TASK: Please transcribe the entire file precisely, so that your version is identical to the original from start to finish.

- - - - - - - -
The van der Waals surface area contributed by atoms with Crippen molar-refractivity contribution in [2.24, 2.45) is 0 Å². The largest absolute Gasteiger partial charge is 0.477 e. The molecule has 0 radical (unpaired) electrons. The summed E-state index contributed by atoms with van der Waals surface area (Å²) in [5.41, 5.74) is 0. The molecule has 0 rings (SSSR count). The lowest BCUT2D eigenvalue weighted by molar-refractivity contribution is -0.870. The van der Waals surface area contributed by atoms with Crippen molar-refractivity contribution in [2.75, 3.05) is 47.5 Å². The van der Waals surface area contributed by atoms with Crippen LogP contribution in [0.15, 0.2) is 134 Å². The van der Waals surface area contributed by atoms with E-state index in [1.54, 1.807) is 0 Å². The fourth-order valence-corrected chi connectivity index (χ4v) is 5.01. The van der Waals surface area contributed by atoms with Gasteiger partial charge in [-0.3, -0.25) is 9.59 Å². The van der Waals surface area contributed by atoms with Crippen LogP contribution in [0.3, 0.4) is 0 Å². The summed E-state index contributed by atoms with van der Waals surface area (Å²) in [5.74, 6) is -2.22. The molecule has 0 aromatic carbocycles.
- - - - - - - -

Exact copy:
The van der Waals surface area contributed by atoms with Crippen molar-refractivity contribution in [2.24, 2.45) is 0 Å². The largest absolute Gasteiger partial charge is 0.477 e. The molecule has 0 radical (unpaired) electrons. The summed E-state index contributed by atoms with van der Waals surface area (Å²) in [5.41, 5.74) is 0. The molecule has 0 rings (SSSR count). The lowest BCUT2D eigenvalue weighted by molar-refractivity contribution is -0.870. The van der Waals surface area contributed by atoms with Crippen molar-refractivity contribution in [2.75, 3.05) is 47.5 Å². The van der Waals surface area contributed by atoms with Crippen LogP contribution in [0.15, 0.2) is 134 Å². The van der Waals surface area contributed by atoms with E-state index in [1.54, 1.807) is 0 Å². The fourth-order valence-corrected chi connectivity index (χ4v) is 5.01. The van der Waals surface area contributed by atoms with Gasteiger partial charge in [-0.3, -0.25) is 9.59 Å². The van der Waals surface area contributed by atoms with Crippen LogP contribution in [0.3, 0.4) is 0 Å². The summed E-state index contributed by atoms with van der Waals surface area (Å²) in [5.74, 6) is -2.22. The molecule has 0 aromatic carbocycles.